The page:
Great list of what to think about when choosing a testing tool from Brooks Bell. I like to take a list like this a step further by putting it into a spreadsheet and then rating each option total it up and seeing who wins the math (winner is not always the choice we make). The math is "self assesment" so subject to whim, but better than nothing.
Math helps tease out front runners from also rans. We never make decisions based on such a matrix by itself, but creating an evaluation matrix does cut down the herd. Stats from John Lane at Centerline during this year's Digital Marketing For Business Conference show 60% of many business decisions are made before a prospect picks up a phone.
Not a huge leap to see that stat in real life. Our DIY culture says we form up questions like these from Brooks Bell, see answers from websites and then cut down to the 2 or 3 options we want to hear more from. Couple of things strike me from this new "sales process":
* Organize your website to answer questions like these.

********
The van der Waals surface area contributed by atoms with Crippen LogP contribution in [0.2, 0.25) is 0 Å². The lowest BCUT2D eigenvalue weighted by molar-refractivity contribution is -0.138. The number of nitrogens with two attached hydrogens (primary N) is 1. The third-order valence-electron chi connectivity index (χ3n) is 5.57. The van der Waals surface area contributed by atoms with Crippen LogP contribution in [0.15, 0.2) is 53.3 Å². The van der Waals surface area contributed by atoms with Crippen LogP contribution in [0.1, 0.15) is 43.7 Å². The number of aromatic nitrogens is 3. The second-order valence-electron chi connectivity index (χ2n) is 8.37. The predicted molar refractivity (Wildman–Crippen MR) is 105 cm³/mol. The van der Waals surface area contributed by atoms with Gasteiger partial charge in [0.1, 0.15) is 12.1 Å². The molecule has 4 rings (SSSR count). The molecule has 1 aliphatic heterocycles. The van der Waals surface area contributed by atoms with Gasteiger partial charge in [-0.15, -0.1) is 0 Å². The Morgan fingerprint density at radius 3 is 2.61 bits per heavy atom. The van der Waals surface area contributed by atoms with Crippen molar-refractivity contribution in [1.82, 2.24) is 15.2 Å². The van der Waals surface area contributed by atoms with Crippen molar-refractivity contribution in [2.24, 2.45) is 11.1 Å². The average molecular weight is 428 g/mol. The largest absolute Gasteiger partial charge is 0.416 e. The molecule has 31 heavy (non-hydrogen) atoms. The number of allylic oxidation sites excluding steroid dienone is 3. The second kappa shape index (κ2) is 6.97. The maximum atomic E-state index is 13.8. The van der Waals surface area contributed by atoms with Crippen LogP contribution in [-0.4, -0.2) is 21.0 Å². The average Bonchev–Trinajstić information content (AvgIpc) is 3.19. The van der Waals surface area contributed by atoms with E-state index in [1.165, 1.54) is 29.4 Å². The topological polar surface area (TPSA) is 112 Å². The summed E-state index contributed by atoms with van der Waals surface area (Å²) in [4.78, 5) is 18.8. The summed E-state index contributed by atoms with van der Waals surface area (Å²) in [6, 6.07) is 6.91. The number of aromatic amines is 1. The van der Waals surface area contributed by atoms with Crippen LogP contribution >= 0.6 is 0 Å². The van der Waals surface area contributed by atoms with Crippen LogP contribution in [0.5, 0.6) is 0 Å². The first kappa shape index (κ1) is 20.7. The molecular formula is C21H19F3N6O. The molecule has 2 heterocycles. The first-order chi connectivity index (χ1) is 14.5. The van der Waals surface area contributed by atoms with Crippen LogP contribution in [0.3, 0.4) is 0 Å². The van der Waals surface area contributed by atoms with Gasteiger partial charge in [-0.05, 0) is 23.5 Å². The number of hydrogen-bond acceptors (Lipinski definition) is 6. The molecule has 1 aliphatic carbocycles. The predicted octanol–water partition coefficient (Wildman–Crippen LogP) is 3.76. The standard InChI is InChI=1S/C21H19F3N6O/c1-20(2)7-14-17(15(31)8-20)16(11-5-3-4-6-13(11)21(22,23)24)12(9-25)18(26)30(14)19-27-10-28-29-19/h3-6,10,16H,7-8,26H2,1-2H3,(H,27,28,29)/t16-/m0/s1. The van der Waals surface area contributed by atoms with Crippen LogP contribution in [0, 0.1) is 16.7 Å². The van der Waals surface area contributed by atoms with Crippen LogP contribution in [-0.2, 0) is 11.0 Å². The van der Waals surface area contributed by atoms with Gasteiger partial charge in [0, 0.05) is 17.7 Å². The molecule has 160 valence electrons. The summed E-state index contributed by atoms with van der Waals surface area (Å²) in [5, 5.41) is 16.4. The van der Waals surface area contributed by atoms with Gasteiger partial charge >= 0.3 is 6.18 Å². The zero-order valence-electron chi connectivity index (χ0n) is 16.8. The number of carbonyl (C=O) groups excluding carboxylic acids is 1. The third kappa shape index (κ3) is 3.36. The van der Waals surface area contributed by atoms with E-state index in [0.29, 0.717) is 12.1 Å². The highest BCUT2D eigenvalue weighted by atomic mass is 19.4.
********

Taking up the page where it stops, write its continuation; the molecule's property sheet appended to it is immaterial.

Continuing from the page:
* Share customer testimonials that answer questions like these.
* Create content like this (i.e. helpful to buying process).
* Disrupt the process a little with your content marketing.
That last bullet speaks to getting your firm in the "need to talk to these people" posiiton. Disruptive content is content that is lean and to the point. Examples of disruptive content:
* Sharing BAD reviews (with lessons learned).
* Highly VISUAL case studies.
Disruption should play on convention but move convention to a new level. Case Studies is a good example. Everyone has them, but few have GREAT and disruptive case studies. Most case studies drone on about the problem and the solution (BORING).
What if your case study took a cimena verte approach with quick edits and great music (might suck but might not). What if your case studies were happening NOW (think an interactive infographic with stats from something happening TODAY)? What if your case studies were who done it mysteries? All of those "disruptive" ideas might stink, but they are worth testing.
Brooks Bell's 20 Questions to ask when considering a testing tool is great content marketing. What if you took a list like that and made it come alive with real time wiki-like updates and review the reviewer ratings, a leaderboard and some social capital on the table? Content that pushes the envelope can fail miserably. Content that doesn't push the envelope is guaranteed to fail miserably.
You get in the room when your content is different enough to provoke the, "We need to talk to these guys," response. The line between "talk to" and "avoid" is thin so be careful but disrupt.